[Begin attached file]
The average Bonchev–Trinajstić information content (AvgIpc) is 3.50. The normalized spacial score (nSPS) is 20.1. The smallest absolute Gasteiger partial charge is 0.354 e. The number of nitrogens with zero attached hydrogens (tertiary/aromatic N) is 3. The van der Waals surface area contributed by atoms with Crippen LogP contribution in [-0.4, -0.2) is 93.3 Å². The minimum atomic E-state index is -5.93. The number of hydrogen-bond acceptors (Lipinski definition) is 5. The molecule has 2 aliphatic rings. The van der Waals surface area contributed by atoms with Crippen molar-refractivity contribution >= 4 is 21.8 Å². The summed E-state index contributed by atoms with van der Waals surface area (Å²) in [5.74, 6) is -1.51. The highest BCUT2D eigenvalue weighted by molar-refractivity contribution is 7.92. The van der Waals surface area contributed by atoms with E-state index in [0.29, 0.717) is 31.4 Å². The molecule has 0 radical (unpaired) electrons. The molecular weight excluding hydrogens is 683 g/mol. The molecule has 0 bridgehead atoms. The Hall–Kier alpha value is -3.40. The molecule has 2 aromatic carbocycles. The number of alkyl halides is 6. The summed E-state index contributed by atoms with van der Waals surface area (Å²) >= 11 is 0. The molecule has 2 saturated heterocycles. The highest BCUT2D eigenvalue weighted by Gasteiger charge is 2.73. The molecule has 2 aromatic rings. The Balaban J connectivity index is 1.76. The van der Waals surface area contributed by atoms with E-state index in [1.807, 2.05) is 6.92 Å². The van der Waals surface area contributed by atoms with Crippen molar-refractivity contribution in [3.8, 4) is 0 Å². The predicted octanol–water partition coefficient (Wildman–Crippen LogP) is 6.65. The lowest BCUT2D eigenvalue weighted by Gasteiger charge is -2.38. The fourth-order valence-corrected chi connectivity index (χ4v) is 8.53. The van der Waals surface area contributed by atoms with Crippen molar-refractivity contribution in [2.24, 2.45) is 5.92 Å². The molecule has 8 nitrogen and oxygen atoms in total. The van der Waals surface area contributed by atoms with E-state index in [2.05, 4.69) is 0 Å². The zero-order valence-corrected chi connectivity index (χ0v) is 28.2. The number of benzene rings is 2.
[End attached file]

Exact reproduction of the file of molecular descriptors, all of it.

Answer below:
The average Bonchev–Trinajstić information content (AvgIpc) is 3.50. The normalized spacial score (nSPS) is 20.1. The smallest absolute Gasteiger partial charge is 0.354 e. The number of nitrogens with zero attached hydrogens (tertiary/aromatic N) is 3. The van der Waals surface area contributed by atoms with Crippen LogP contribution in [-0.4, -0.2) is 93.3 Å². The minimum atomic E-state index is -5.93. The number of hydrogen-bond acceptors (Lipinski definition) is 5. The molecule has 2 aliphatic rings. The van der Waals surface area contributed by atoms with Crippen molar-refractivity contribution >= 4 is 21.8 Å². The summed E-state index contributed by atoms with van der Waals surface area (Å²) in [5.74, 6) is -1.51. The highest BCUT2D eigenvalue weighted by molar-refractivity contribution is 7.92. The van der Waals surface area contributed by atoms with E-state index in [0.29, 0.717) is 31.4 Å². The molecule has 0 radical (unpaired) electrons. The molecular weight excluding hydrogens is 683 g/mol. The molecule has 0 bridgehead atoms. The Hall–Kier alpha value is -3.40. The molecule has 2 aromatic carbocycles. The number of alkyl halides is 6. The summed E-state index contributed by atoms with van der Waals surface area (Å²) >= 11 is 0. The molecule has 2 saturated heterocycles. The highest BCUT2D eigenvalue weighted by Gasteiger charge is 2.73. The molecule has 2 aromatic rings. The Balaban J connectivity index is 1.76. The van der Waals surface area contributed by atoms with E-state index in [1.807, 2.05) is 6.92 Å². The van der Waals surface area contributed by atoms with Crippen molar-refractivity contribution in [3.8, 4) is 0 Å². The predicted octanol–water partition coefficient (Wildman–Crippen LogP) is 6.65. The lowest BCUT2D eigenvalue weighted by Gasteiger charge is -2.38. The fourth-order valence-corrected chi connectivity index (χ4v) is 8.53. The van der Waals surface area contributed by atoms with Crippen molar-refractivity contribution in [2.24, 2.45) is 5.92 Å². The molecule has 8 nitrogen and oxygen atoms in total. The van der Waals surface area contributed by atoms with E-state index in [2.05, 4.69) is 0 Å². The zero-order valence-corrected chi connectivity index (χ0v) is 28.2. The number of benzene rings is 2.